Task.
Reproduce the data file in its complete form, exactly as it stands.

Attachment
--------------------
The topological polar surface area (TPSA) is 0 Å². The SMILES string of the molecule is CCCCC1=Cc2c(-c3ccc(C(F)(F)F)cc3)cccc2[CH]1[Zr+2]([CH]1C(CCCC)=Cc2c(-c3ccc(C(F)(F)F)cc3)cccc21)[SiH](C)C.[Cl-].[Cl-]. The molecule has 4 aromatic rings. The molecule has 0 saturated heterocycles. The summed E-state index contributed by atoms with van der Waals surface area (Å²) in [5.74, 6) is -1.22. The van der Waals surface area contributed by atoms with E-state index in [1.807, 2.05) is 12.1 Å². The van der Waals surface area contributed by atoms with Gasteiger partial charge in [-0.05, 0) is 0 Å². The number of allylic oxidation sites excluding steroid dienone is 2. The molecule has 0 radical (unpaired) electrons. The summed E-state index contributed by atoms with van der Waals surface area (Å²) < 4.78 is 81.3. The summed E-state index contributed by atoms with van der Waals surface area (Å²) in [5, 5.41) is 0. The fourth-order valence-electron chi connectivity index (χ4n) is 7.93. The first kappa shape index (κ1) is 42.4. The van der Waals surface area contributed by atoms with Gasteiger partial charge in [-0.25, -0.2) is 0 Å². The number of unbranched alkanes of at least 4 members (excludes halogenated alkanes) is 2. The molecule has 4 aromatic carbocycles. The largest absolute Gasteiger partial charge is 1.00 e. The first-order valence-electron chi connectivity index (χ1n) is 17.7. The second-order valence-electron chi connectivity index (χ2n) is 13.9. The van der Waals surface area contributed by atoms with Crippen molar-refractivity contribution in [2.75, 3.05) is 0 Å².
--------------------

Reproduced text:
The topological polar surface area (TPSA) is 0 Å². The SMILES string of the molecule is CCCCC1=Cc2c(-c3ccc(C(F)(F)F)cc3)cccc2[CH]1[Zr+2]([CH]1C(CCCC)=Cc2c(-c3ccc(C(F)(F)F)cc3)cccc21)[SiH](C)C.[Cl-].[Cl-]. The molecule has 4 aromatic rings. The molecule has 0 saturated heterocycles. The summed E-state index contributed by atoms with van der Waals surface area (Å²) in [5.74, 6) is -1.22. The van der Waals surface area contributed by atoms with E-state index in [1.807, 2.05) is 12.1 Å². The van der Waals surface area contributed by atoms with Gasteiger partial charge in [-0.05, 0) is 0 Å². The number of allylic oxidation sites excluding steroid dienone is 2. The molecule has 0 radical (unpaired) electrons. The summed E-state index contributed by atoms with van der Waals surface area (Å²) < 4.78 is 81.3. The summed E-state index contributed by atoms with van der Waals surface area (Å²) in [5, 5.41) is 0. The fourth-order valence-electron chi connectivity index (χ4n) is 7.93. The first kappa shape index (κ1) is 42.4. The van der Waals surface area contributed by atoms with Gasteiger partial charge in [-0.25, -0.2) is 0 Å². The number of unbranched alkanes of at least 4 members (excludes halogenated alkanes) is 2. The molecule has 4 aromatic carbocycles. The largest absolute Gasteiger partial charge is 1.00 e. The first-order valence-electron chi connectivity index (χ1n) is 17.7. The second-order valence-electron chi connectivity index (χ2n) is 13.9. The van der Waals surface area contributed by atoms with Crippen molar-refractivity contribution in [2.75, 3.05) is 0 Å².